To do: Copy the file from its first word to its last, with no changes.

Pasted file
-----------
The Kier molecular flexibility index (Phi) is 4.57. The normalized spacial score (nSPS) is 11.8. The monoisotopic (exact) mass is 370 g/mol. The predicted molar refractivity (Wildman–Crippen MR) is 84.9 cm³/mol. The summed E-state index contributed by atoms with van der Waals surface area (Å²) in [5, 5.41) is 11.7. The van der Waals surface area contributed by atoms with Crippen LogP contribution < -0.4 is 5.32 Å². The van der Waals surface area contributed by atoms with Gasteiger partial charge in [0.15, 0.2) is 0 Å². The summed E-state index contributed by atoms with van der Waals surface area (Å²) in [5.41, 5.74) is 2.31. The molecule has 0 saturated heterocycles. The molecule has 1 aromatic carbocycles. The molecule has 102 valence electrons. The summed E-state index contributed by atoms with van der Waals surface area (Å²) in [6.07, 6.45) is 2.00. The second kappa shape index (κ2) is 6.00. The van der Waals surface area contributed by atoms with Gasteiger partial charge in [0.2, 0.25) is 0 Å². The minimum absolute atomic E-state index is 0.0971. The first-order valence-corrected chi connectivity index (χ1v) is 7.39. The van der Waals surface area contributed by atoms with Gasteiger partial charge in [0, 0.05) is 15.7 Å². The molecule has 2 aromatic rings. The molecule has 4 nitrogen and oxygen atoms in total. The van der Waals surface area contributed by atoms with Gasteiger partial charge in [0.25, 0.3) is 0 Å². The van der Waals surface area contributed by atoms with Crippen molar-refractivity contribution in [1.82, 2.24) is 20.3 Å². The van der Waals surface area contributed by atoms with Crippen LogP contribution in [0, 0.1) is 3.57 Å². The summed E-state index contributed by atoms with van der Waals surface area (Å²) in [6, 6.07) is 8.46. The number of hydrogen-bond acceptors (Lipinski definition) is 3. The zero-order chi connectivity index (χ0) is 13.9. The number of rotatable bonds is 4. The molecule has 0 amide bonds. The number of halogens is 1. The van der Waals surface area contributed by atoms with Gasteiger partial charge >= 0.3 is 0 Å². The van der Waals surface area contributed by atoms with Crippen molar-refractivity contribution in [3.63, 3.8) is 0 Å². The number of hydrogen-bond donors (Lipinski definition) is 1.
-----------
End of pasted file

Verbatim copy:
The Kier molecular flexibility index (Phi) is 4.57. The normalized spacial score (nSPS) is 11.8. The monoisotopic (exact) mass is 370 g/mol. The predicted molar refractivity (Wildman–Crippen MR) is 84.9 cm³/mol. The summed E-state index contributed by atoms with van der Waals surface area (Å²) in [5, 5.41) is 11.7. The van der Waals surface area contributed by atoms with Crippen LogP contribution < -0.4 is 5.32 Å². The van der Waals surface area contributed by atoms with Gasteiger partial charge in [0.15, 0.2) is 0 Å². The summed E-state index contributed by atoms with van der Waals surface area (Å²) in [5.41, 5.74) is 2.31. The molecule has 0 saturated heterocycles. The molecule has 1 aromatic carbocycles. The molecule has 102 valence electrons. The summed E-state index contributed by atoms with van der Waals surface area (Å²) in [6.07, 6.45) is 2.00. The second kappa shape index (κ2) is 6.00. The van der Waals surface area contributed by atoms with Gasteiger partial charge in [0.2, 0.25) is 0 Å². The minimum absolute atomic E-state index is 0.0971. The first-order valence-corrected chi connectivity index (χ1v) is 7.39. The van der Waals surface area contributed by atoms with Gasteiger partial charge in [0, 0.05) is 15.7 Å². The molecule has 2 aromatic rings. The molecule has 4 nitrogen and oxygen atoms in total. The van der Waals surface area contributed by atoms with Gasteiger partial charge in [0.25, 0.3) is 0 Å². The van der Waals surface area contributed by atoms with Crippen molar-refractivity contribution in [1.82, 2.24) is 20.3 Å². The van der Waals surface area contributed by atoms with Crippen LogP contribution in [0, 0.1) is 3.57 Å². The summed E-state index contributed by atoms with van der Waals surface area (Å²) in [6, 6.07) is 8.46. The number of hydrogen-bond acceptors (Lipinski definition) is 3. The zero-order chi connectivity index (χ0) is 13.9. The number of rotatable bonds is 4. The molecule has 0 amide bonds. The number of halogens is 1. The van der Waals surface area contributed by atoms with Gasteiger partial charge >= 0.3 is 0 Å². The van der Waals surface area contributed by atoms with Crippen molar-refractivity contribution in [3.63, 3.8) is 0 Å². The number of hydrogen-bond donors (Lipinski definition) is 1.